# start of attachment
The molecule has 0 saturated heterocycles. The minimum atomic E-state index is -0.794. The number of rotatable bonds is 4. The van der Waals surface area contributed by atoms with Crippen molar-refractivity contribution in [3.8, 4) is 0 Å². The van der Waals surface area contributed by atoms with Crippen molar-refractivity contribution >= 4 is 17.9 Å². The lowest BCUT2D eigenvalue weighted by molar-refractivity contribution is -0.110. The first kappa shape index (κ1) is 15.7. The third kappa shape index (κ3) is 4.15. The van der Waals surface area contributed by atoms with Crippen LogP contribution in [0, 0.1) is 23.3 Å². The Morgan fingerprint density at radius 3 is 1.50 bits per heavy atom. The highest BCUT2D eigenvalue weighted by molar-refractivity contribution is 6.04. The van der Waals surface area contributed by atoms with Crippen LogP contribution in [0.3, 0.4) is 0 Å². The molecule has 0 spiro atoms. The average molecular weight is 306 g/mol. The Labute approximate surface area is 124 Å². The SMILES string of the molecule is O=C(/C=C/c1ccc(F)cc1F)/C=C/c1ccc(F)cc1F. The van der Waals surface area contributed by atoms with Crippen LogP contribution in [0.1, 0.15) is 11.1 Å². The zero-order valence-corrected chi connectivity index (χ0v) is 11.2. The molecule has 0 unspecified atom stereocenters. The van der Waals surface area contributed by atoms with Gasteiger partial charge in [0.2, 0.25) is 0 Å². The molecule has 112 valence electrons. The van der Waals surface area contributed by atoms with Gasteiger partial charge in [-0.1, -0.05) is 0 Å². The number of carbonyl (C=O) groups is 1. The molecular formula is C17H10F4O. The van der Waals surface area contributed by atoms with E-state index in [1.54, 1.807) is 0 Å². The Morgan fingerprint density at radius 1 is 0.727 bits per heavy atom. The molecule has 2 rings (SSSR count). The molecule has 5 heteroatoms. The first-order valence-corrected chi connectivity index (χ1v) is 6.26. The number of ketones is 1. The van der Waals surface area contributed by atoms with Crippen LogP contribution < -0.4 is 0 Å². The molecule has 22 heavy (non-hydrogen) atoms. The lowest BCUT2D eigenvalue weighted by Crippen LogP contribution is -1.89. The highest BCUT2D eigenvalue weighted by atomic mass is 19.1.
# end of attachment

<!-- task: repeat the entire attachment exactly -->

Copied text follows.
The molecule has 0 saturated heterocycles. The minimum atomic E-state index is -0.794. The number of rotatable bonds is 4. The van der Waals surface area contributed by atoms with Crippen molar-refractivity contribution in [3.8, 4) is 0 Å². The van der Waals surface area contributed by atoms with Crippen molar-refractivity contribution >= 4 is 17.9 Å². The lowest BCUT2D eigenvalue weighted by molar-refractivity contribution is -0.110. The first kappa shape index (κ1) is 15.7. The third kappa shape index (κ3) is 4.15. The van der Waals surface area contributed by atoms with Crippen LogP contribution in [0, 0.1) is 23.3 Å². The Morgan fingerprint density at radius 3 is 1.50 bits per heavy atom. The highest BCUT2D eigenvalue weighted by molar-refractivity contribution is 6.04. The van der Waals surface area contributed by atoms with Crippen LogP contribution in [0.3, 0.4) is 0 Å². The molecule has 0 spiro atoms. The average molecular weight is 306 g/mol. The Labute approximate surface area is 124 Å². The SMILES string of the molecule is O=C(/C=C/c1ccc(F)cc1F)/C=C/c1ccc(F)cc1F. The van der Waals surface area contributed by atoms with Crippen LogP contribution in [0.1, 0.15) is 11.1 Å². The zero-order valence-corrected chi connectivity index (χ0v) is 11.2. The molecule has 0 unspecified atom stereocenters. The van der Waals surface area contributed by atoms with Gasteiger partial charge in [0.2, 0.25) is 0 Å². The molecule has 112 valence electrons. The van der Waals surface area contributed by atoms with Gasteiger partial charge in [-0.1, -0.05) is 0 Å². The number of carbonyl (C=O) groups is 1. The molecular formula is C17H10F4O. The van der Waals surface area contributed by atoms with E-state index in [1.54, 1.807) is 0 Å². The Morgan fingerprint density at radius 1 is 0.727 bits per heavy atom. The molecule has 2 rings (SSSR count). The molecule has 5 heteroatoms. The first-order valence-corrected chi connectivity index (χ1v) is 6.26. The number of ketones is 1. The van der Waals surface area contributed by atoms with Crippen LogP contribution < -0.4 is 0 Å². The molecule has 22 heavy (non-hydrogen) atoms. The lowest BCUT2D eigenvalue weighted by Crippen LogP contribution is -1.89. The highest BCUT2D eigenvalue weighted by atomic mass is 19.1.